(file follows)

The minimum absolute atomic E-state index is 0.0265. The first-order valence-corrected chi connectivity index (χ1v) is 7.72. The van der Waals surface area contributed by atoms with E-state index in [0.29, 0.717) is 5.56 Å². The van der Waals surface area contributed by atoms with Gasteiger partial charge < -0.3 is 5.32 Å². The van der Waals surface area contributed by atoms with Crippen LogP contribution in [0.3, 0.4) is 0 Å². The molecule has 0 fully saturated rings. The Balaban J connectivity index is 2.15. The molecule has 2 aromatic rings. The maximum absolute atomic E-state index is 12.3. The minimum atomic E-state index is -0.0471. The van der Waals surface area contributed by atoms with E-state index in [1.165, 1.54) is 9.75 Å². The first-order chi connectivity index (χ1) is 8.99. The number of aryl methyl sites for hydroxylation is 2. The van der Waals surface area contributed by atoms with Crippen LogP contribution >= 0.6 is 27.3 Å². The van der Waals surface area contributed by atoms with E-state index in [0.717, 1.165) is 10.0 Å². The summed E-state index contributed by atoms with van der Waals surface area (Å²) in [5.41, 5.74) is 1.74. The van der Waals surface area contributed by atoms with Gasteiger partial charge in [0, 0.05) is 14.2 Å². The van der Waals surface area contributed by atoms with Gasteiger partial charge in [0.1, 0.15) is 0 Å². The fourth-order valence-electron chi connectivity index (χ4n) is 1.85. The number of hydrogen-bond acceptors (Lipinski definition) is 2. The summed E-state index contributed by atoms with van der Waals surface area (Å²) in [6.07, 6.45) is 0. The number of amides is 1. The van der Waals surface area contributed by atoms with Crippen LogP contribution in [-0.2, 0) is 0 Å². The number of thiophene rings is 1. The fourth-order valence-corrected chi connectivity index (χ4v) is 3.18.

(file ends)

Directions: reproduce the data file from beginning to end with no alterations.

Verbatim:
The minimum absolute atomic E-state index is 0.0265. The first-order valence-corrected chi connectivity index (χ1v) is 7.72. The van der Waals surface area contributed by atoms with E-state index in [0.29, 0.717) is 5.56 Å². The van der Waals surface area contributed by atoms with Gasteiger partial charge < -0.3 is 5.32 Å². The van der Waals surface area contributed by atoms with Crippen LogP contribution in [0.3, 0.4) is 0 Å². The molecule has 0 fully saturated rings. The Balaban J connectivity index is 2.15. The molecule has 2 aromatic rings. The maximum absolute atomic E-state index is 12.3. The minimum atomic E-state index is -0.0471. The van der Waals surface area contributed by atoms with E-state index in [1.165, 1.54) is 9.75 Å². The first-order chi connectivity index (χ1) is 8.99. The number of aryl methyl sites for hydroxylation is 2. The van der Waals surface area contributed by atoms with Crippen LogP contribution >= 0.6 is 27.3 Å². The van der Waals surface area contributed by atoms with E-state index in [0.717, 1.165) is 10.0 Å². The summed E-state index contributed by atoms with van der Waals surface area (Å²) in [5.41, 5.74) is 1.74. The van der Waals surface area contributed by atoms with Gasteiger partial charge in [0, 0.05) is 14.2 Å². The van der Waals surface area contributed by atoms with Gasteiger partial charge in [0.1, 0.15) is 0 Å². The fourth-order valence-electron chi connectivity index (χ4n) is 1.85. The number of hydrogen-bond acceptors (Lipinski definition) is 2. The summed E-state index contributed by atoms with van der Waals surface area (Å²) in [6.07, 6.45) is 0. The number of amides is 1. The van der Waals surface area contributed by atoms with Crippen LogP contribution in [-0.2, 0) is 0 Å². The number of thiophene rings is 1. The fourth-order valence-corrected chi connectivity index (χ4v) is 3.18.